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Mast Rake

Postby gwendon on Wed Dec 12, 2007 8:11 pm

Hi Sabre Techs! I thought I saw a measurement in one of the forums for the distance from masthead to transom. Can't find it now. Does anyone know?

Cheers, Don.

Mast rake settings

Postby Sabre on Thu Dec 13, 2007 10:09 am

To some extent the position of the mast step will affect rake.
My mast step is 20mm forward of the most aft position allowed by the rules. I use a Loos guage on the shrouds to repeat settings. Wayne Bates moved his mast step back to the same position and has similar mast rake.

Every 5 units of measure on the Loos guage translates to 10mm of rake.
The following measures are top black band to the top of the transom (outside).

Loos Measure Rake mm
0 5750
5 5760
10 5770
15 5780
20 5795

hope this helps

Barry Eastgate
Site Admin
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Location: Melbourne

Postby fitzwarryne on Fri Dec 21, 2007 7:32 am

Barry, I fully agree the mast step positions impact on rake. I moved mine maximum aft to reduce rake simply to give me more headroom on tacking; however could please you expand on what is happening as you tighten your rig?

As I tighten my shrouds the mast bends allowing the mast tip to go aft shortening the black band:transom distance. I have the shroud and forestay attachments maximum tolerance apart to promote bend as most of my sailing is light wind, thus easing the leech. The result is my rake: Loos gauge distances appear to move opposite to your results.

As for optimal rake, I suggest adjusting the shrouds until the boat is balanced with about 2 degrees of helm going to windward. My new Irwin requires one-two shroud holes longer than the old sail to get the same balance due to sail shape differences.
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Location: St George, Bermuda

Postby A Trace of Blue - 1666 on Mon Sep 15, 2008 12:03 am

Hi guys,

For us numpties, who just wing it most of the time.

Can someone please explain Loos guage?

Regards . . .
A Trace of Blue - 1666

Postby andrewb on Mon Sep 15, 2008 10:27 am

It's for measuring tension in a wire. see e.g. :

A cheaper version is also available from Superspars:

http://www.sailboats.co.uk/product~Supe ... -RTGS.html

or the harken alternative.......(better be sitting before you look at the price of this one!!_

http://www.purplemarine.com/Product.asp ... Code=H7850

All work by bending the wire & converting the force used to bend the wire a known amount into the load being carried by the wire.
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Joined: Tue Jan 31, 2006 11:04 pm

Tension = stress

Postby Slow Hand on Mon Sep 15, 2008 9:12 pm


I knew they meaured this stuff south of the border ... BUT

... i am an insensitive bitch .. no feel for balance in the boat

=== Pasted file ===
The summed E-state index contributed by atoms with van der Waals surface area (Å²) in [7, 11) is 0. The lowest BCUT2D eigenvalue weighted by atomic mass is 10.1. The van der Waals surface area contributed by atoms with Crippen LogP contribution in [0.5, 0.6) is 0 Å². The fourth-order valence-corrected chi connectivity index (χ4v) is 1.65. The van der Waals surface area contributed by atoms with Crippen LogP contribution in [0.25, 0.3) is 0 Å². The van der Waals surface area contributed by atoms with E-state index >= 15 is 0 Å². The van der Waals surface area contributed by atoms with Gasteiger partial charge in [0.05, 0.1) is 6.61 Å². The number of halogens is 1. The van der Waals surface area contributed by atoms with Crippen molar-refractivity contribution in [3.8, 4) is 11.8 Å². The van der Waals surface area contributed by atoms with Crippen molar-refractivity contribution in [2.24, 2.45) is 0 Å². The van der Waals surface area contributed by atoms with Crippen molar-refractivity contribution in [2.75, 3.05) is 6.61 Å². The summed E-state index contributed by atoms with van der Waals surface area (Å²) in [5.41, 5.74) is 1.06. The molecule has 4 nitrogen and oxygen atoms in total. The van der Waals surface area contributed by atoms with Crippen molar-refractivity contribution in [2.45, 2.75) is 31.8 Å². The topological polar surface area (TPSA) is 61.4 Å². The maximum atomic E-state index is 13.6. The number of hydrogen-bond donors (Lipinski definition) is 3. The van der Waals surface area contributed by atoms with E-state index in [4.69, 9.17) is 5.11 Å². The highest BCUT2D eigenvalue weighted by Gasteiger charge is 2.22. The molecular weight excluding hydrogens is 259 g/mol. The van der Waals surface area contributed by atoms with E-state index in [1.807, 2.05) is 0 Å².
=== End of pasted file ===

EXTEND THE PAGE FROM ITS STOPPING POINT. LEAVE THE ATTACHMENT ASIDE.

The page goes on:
... where do I start?
... no Loos guage up here!

What's a good starting point .. I'm running a training session in a few

If u have a secret to success email me at shextell@webone.com.au
[Those who help will be rewarded at Safety Beach]

Slowest Hand
1724 nui uma
Slow Hand
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Location: ... somewhere ...

Postby A Trace of Blue - 1666 on Mon Sep 15, 2008 10:53 pm


I've seen people use them, never new they were named after a toilet.

I always just use Mk1 finger tension gauge when I rig Fiona's boat and just ask SHMBO (She who must be obeyed) if she is happy.

Regards . . .
A Trace of Blue - 1666

Postby fitzwarryne on Thu Sep 18, 2008 11:46 am

The advantage of a rig tension measurement tool is that it helps you repeat the tension that won you the last race, or sneak up to the winning boat and find out her secret.

Regardless of the make, they are all basically a spring which measures the pressure needed to pull the wire out of line. The more rig tension in the wire, the stronger the pressure to obtain the standard distortion. The stronger the wire the more pressure required, this is why the calibration figure differs for the diameter of wire. For example on a Loos model A pulling out to the 32 mark indicates 181 kg in a 2.5 wire, 136 kg in 3.0mm but only 91 kg in 4.0 m wire. That is 1x 19 wire, the equivalent tension in 1x7 dyform wire would be different as it's a stiffer wire.

In many more complex rigs the sailmaker will give you a crib sheet of major numbers for tensions, rakes and spreader angles. For example I have a 10 page Int. Dragon tuning guide from a sail maker. It certainly helps when they are some 10,000 possible combinations.

The Sabre is extremely simple, and any guitar player can tune one with a MK1 RTG but they may not always be singing your song.
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